Gub is unlike anything I have ever read. In a playful demotic that is exhilarating, hilarious and never forced, Scott McKendry makes magic of a Belfast that in other hands would make grim reading. From surreal, almost fabulous - in its purest sense - encounters with birds and animals, to trippy interrogations of identity and tradition, he makes the most surprising connections. If there is sometimes the sense that no one is more surprised than McKendry - one poem is subtitled 'Somehow after Cezanne' - this should not be confused with a lack of confidence; these poems have a formal elegance so assured as to feel utterly organic. The most exciting poet to come out of the north of Ireland in many years
Scott McKendry's poems are exhilarants; richly textured, gregarious, sublimely sophisticated. The extraordinary ambit of his language ... is interwoven, irrevocably, with its pleasures. Gub, as noun, carries the trace of its verb: it is gastronomic and discerning, but it makes no bones about how the sausage is made. And rather than bend the local to the universe, the universe is drawn to these poems: migratory geese, the Flintstones, the small delinquencies of childhood and teenhood. And the author's new orthography for his 'Belfastois'. Gub is a world you don't know and don't know you know. In the company of these magisterial, unique, frequently hilarious poems, you'll wonder where you've been
What makes McKendry's work so interesting, so important, is how he captures, with anecdotal specificity, one anabranch of somewhere that all too often has its stories told for it. Gub avoids homogeneity of experience, but this virtue is secondary to the collection's scansion, wit, and hypnogogic deployment of language. McKendry understands that a place's lexicon can become conative, indifferent and even deleterious to its speakers' intentions ... He fishes from a polymathic frame of reference, and the result is poetry that reaches far beyond a place's geographical parameters, achieving a complex North Belfast psychogeography. This collection is sharp, maximalist, and phonetically and formally buoyant.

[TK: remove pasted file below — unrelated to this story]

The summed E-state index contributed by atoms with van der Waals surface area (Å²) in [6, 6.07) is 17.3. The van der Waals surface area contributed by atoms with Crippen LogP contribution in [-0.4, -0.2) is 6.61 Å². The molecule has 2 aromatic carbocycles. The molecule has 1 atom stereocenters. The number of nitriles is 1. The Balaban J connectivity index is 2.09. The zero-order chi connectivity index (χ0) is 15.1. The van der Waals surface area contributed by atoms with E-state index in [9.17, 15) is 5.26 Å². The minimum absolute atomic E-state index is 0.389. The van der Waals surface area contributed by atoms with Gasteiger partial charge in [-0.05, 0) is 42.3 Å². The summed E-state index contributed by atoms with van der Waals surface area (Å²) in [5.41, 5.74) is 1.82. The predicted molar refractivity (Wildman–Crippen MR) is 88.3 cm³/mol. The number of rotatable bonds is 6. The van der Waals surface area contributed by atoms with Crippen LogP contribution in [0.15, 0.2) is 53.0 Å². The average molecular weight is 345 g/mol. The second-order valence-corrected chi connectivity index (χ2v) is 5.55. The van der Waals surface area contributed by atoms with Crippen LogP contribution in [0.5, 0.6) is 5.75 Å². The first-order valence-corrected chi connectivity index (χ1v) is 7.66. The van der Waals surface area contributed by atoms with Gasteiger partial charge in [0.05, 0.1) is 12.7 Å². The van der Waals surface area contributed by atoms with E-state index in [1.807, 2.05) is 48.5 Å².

McKendry does something truly radical with this book. Even at its most phantasmagorical, it combines intense philosophical inquiry with a profound familiarity with the terrain on which his world is built and the people who populate it. Gub is a work comparable in scope and import to Ciaran Carson's Belfast Confetti. Like Carson, McKendry's ear is attuned to the cadence of the city's "speech and slabber", which he transposes, with great aplomb, to the upper echelons of contemporary poetry. Gub is one of the funniest books I've ever read, and one of the most moving. It parses the ironies, contradictions and shortcomings of the working-class Belfast I know with moments of incredible beauty. There is nothing else like this in Irish poetry. A lyrical savant of the highest level, and one of the most exciting writers in Ireland today, McKendry is utterly his own beast
[Gub] is exhilarating: I think of Blake's 'Energy is an Eternal Delight' but it comes here with tremendous sophistication, flair and originality
The poems are brutally eloquent, and with a fierce cultural commentary running through them, from the carry on in the hut at the Twelfth bonfire site to a satire on the secret inauguration rituals of loyal orders. There is a streak of surreal hilarity in those that involve the poet as a childhood 'oddity' observing the out and out craziness of the Troubles